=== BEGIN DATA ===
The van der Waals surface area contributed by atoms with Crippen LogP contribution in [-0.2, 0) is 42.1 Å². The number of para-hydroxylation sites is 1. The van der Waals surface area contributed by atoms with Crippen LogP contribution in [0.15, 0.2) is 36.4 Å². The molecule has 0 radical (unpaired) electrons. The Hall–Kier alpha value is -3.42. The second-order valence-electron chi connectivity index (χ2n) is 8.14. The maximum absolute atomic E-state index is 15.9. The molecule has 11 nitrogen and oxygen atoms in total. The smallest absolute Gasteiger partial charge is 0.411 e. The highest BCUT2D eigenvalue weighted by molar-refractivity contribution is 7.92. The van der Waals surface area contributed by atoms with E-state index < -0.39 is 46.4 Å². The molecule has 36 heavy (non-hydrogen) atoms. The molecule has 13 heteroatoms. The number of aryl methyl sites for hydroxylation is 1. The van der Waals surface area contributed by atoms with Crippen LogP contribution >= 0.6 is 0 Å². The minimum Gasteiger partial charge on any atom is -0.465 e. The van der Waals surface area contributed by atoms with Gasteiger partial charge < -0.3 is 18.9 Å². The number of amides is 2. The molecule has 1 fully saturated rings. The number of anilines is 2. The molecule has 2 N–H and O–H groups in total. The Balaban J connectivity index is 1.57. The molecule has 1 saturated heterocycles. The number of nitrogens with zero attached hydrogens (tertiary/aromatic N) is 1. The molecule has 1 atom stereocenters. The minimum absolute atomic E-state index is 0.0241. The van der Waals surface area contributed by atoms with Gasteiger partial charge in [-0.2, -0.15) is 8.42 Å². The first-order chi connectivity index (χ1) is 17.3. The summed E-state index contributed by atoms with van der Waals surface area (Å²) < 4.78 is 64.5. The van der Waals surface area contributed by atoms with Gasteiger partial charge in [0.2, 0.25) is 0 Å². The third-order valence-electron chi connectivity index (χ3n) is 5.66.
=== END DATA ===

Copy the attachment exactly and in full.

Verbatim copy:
The van der Waals surface area contributed by atoms with Crippen LogP contribution in [-0.2, 0) is 42.1 Å². The number of para-hydroxylation sites is 1. The van der Waals surface area contributed by atoms with Crippen LogP contribution in [0.15, 0.2) is 36.4 Å². The molecule has 0 radical (unpaired) electrons. The Hall–Kier alpha value is -3.42. The second-order valence-electron chi connectivity index (χ2n) is 8.14. The maximum absolute atomic E-state index is 15.9. The molecule has 11 nitrogen and oxygen atoms in total. The smallest absolute Gasteiger partial charge is 0.411 e. The highest BCUT2D eigenvalue weighted by molar-refractivity contribution is 7.92. The van der Waals surface area contributed by atoms with E-state index < -0.39 is 46.4 Å². The molecule has 36 heavy (non-hydrogen) atoms. The molecule has 13 heteroatoms. The number of aryl methyl sites for hydroxylation is 1. The van der Waals surface area contributed by atoms with Crippen LogP contribution >= 0.6 is 0 Å². The minimum Gasteiger partial charge on any atom is -0.465 e. The van der Waals surface area contributed by atoms with Gasteiger partial charge < -0.3 is 18.9 Å². The number of amides is 2. The molecule has 1 fully saturated rings. The number of anilines is 2. The molecule has 2 N–H and O–H groups in total. The Balaban J connectivity index is 1.57. The molecule has 1 saturated heterocycles. The number of nitrogens with zero attached hydrogens (tertiary/aromatic N) is 1. The molecule has 1 atom stereocenters. The minimum absolute atomic E-state index is 0.0241. The van der Waals surface area contributed by atoms with Gasteiger partial charge in [-0.2, -0.15) is 8.42 Å². The first-order chi connectivity index (χ1) is 17.3. The summed E-state index contributed by atoms with van der Waals surface area (Å²) < 4.78 is 64.5. The van der Waals surface area contributed by atoms with Gasteiger partial charge in [0.2, 0.25) is 0 Å². The third-order valence-electron chi connectivity index (χ3n) is 5.66.